Sleep Your Way to the Top

We are all aware that sleep is important. We want more. We say we will do better. How hard could it be? If you are anything like me, it’s a daily challenge. Some nights I struggle to get to sleep, while other times I’m out like a light, but then toss and turn later on. A good night’s sleep is hard to come by, but after months of trial and error, I’ve made progress. I wanted to share things that are working well for me, in case anyone else is struggling with this as well.

I’ve found that limiting my IPad, TV, and phone time a few hours before bed helps me unwind and fall asleep faster. I’ve been reading or doing other random odds and ends around the house before bed, and I that my brain quiets down much faster once I get into bed.

I also take magnesium before bed.   Think of it as the relaxation mineral. Magnesium is responsible for hundreds of enzyme reactions in your body – mainly in your bones, muscles, and brain. Deep sleep allows for an increase of growth hormone, which results in protein synthesis. Protein synthesis is what allows cell growth and repair. Deep sleep = better performance.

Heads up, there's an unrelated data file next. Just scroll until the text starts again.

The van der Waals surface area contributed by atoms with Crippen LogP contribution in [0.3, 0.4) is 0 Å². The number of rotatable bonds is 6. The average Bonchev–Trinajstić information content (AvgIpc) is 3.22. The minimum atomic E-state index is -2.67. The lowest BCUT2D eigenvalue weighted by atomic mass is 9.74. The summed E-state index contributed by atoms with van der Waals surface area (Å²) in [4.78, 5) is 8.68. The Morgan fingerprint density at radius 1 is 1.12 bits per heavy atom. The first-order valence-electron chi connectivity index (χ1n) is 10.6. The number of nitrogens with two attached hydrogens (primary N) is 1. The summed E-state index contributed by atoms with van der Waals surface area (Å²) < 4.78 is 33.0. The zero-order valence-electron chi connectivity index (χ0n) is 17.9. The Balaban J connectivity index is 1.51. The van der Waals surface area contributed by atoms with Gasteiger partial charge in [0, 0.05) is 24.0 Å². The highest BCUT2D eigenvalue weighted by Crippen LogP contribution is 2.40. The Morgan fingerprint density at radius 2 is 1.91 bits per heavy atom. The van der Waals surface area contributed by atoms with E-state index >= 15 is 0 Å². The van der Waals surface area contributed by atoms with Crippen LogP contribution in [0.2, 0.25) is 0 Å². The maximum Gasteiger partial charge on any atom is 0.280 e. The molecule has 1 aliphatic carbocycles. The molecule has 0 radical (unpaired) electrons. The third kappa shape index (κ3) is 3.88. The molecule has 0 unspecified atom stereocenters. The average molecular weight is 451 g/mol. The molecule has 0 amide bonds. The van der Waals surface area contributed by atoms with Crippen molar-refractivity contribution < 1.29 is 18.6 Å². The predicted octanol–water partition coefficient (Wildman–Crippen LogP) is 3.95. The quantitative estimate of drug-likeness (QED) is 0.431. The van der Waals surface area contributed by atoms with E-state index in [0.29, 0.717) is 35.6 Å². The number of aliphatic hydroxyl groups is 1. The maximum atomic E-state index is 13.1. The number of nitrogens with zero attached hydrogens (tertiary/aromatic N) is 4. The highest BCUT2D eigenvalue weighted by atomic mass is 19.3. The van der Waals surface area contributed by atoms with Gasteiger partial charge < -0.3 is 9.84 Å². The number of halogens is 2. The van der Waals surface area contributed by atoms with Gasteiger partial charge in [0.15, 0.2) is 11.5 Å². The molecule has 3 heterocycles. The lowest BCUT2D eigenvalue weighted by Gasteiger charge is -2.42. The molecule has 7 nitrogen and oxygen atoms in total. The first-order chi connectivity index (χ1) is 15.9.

In addition to the limited electronics and magnesium, there are a few other things that help me fall asleep faster. Sleeping in cold, dark room has been very beneficial. The National Sleep Foundation has found that temperatures above 75 degrees Fahrenheit and below 54 degrees Fahrenheit are disruptive to sleep. Pick a temperature that is chilly, but doesn’t cause you to wake up freezing in the night. While you are turning down the thermostat, take a minute to cover up all the lights in the bedroom. Use black out curtains, cover the alarm clock and TV light, and turn cell phones over if you keep them in the room. My last suggestion for falling asleep quickly is the use of a noise machine. I like to use the sound of rain or thunder to help relax me while falling asleep.

The average sleep cycle is 90-110 minutes in length. In order to achieve full cycles, you must sleep for 7.5 – 9 hours. If you awake feeling groggy, you probably interrupted a sleep cycle. The best thing you can do is expose yourself to bright light first thing in the morning (preferably the sun).

My last piece of advice is to stick to your weekly schedule, even on the weekends. Once you’ve established a good sleep routine, it does no good to change it every 5 days. I do the best I can to get to bed within an hour of my normal weekly bed time.

Fun fact from The Better Sleep Council – You’ll die from sleep deprivation before you starve to death. It takes 2 weeks to starve, but 10 days without sleep can kill you. Off to bed!



Posted on July 14, 2014, in Training and tagged , , . Bookmark the permalink. Leave a comment.

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